EPA action under Clean Water Act cited as determining factor.
On Sunday, Gogebic Taconite closed the doors on its office in northern Wisconsin and effectively scrapped a 5-year campaign to build a massive open-pit iron mine on the shores of Lake Superior. The reason, the company said, was the prohibitive cost and regulatory uncertainty surrounding its wetland-rich mine site.
“Our extensive environmental investigation and analysis of the site has revealed wetland issues that make major continued investment unfeasible at this time from both a cost perspective and given the uncertainty of recent U.S. Environmental Protection Agency actions, such as the events concerning the Alaskan Pebble Mine,” it said in a statement.
I first heard about the Gogebic mine four years ago when I traveled to the Bad River Reservation near Ashland, Wis., on my first assignment for Circle of Blue. I was asking about the area’s culturally and ecologically important wild rice beds when a tribal member voiced his concerns about the proposed mine. Pollution from such a mine could devastate water quality and the rice, he said.
Two years later I returned as a fellow with the Institutes for Journalism and Natural Resources’ Mining Country program. We visited a camp of protesters in the forests near the mine site, talked with retirees who tearfully worried about the fate of their Northwoods retreat, and listened to residents who desperately wanted the mine’s jobs so their children could stay at home. Controversy over the mine had reached a boiling point by that time. Armed guards hired by Gogebic were reportedly roaming the forests to defend against violent vandals, and opponents to the mine were scrutinizing a law—passed by Republican legislators with significant input from Gogebic—that rolled back protections for wetlands.
If the company’s statement is candid, none of this had any bearing on the final outcome for the mine. Instead, its fate rested on actions taken by a Democratic administration in Washington, D.C., to stop the Pebble gold mine nearly 5,000 kilometers away in Bristol Bay, Alaska. The Pebble mine is at the center of one of several high-profile political battles over the Clean Water Act—the Gogebic mine is the latest example of their wide-reaching implications.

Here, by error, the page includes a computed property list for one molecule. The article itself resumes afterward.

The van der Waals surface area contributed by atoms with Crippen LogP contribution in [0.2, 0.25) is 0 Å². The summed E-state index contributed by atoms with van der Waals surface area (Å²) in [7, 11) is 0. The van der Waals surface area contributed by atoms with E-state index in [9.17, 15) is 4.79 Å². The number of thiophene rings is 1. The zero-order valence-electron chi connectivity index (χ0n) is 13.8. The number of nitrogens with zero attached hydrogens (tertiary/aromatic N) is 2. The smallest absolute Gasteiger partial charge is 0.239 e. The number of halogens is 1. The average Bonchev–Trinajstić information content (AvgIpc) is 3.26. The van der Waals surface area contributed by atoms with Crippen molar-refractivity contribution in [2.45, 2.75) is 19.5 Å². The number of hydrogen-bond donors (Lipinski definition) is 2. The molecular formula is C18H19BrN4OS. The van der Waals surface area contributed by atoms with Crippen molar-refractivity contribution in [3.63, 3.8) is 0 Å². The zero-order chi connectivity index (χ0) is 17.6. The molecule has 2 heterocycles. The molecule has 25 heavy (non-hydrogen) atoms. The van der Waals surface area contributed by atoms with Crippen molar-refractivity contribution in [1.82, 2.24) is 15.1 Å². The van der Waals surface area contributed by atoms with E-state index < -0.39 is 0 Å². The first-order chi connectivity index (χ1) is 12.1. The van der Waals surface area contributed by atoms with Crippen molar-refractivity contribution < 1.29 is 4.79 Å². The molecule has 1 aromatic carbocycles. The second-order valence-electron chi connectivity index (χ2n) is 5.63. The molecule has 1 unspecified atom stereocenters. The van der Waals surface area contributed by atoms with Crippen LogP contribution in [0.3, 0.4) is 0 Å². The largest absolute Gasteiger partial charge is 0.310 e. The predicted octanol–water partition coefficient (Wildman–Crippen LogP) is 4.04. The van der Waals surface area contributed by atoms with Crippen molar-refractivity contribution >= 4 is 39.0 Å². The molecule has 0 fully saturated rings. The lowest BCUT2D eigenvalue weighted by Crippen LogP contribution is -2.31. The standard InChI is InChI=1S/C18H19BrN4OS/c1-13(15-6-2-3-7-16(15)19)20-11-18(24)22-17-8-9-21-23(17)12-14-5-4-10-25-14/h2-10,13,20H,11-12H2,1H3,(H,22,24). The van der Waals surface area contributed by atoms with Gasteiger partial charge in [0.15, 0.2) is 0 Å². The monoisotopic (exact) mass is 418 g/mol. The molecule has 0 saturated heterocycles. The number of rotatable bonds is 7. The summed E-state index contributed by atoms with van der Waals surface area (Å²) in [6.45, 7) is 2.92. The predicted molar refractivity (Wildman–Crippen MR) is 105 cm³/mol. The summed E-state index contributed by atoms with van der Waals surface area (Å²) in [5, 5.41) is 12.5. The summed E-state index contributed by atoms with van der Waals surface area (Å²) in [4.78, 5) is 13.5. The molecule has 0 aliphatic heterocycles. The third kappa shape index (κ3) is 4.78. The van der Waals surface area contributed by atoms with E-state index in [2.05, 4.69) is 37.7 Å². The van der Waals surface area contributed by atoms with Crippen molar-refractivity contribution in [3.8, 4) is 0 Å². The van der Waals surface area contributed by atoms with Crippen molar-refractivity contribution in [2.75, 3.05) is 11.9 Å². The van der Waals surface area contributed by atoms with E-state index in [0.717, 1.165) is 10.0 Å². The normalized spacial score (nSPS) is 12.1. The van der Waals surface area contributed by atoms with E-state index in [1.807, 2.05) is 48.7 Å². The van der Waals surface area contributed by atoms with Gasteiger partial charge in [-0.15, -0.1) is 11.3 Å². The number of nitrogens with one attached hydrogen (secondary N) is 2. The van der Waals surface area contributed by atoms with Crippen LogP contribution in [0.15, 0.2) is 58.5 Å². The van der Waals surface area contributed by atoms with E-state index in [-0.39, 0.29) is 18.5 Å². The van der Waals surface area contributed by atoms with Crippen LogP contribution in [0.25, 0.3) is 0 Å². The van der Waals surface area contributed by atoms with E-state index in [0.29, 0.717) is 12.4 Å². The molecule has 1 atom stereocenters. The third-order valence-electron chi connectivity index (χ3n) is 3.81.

In the Pebble case, the U.S. Environmental Protection Agency began the process to implement a rarely used veto under the Clean Water Act. The veto would prevent the mine from obtaining permits to fill in streams and wetlands that support the world’s largest wild sockeye salmon fishery in Bristol Bay. The veto is not yet official and Pebble owner Northern Dynasty challenged the move in court, but it was enough to prompt one of the mine’s major investors—international mining giant Rio Tinto—to remove its support last year. A separate action, proposed by the EPA last year to clarify its jurisdiction under the Clean Water Act, would firmly place thousands of small streams and headwater wetlands under the law’s protection.
The site of the proposed Gogebic mine is laced with wetlands in the headwaters of the Bad River, which flows into Lake Superior. Officials at Gogebic expressed concerns about the cost of avoiding and reducing damage to the wetlands, especially in light of the federal actions. In early February, the company announced that it would consider building four smaller mines on the site instead of one large pit to reduce its footprint, the Milwaukee Journal Sentinel reported. Gogebic abandoned those plans, too, though it said it will not rule out a mine definitively.
“We will continue to investigate the possibility of pursuing a permit to mine the Upson site but cannot justify maintaining an office in Hurley [Wis.] without a prospect of immediate action,” the company’s statement said.
Circle of Blue Reporter
What are your views on mining in northern Wisconsin? Do you think the EPA is right to use the Clean Water Act to stop the Pebble gold mine in Alaska? Contact Codi Yeager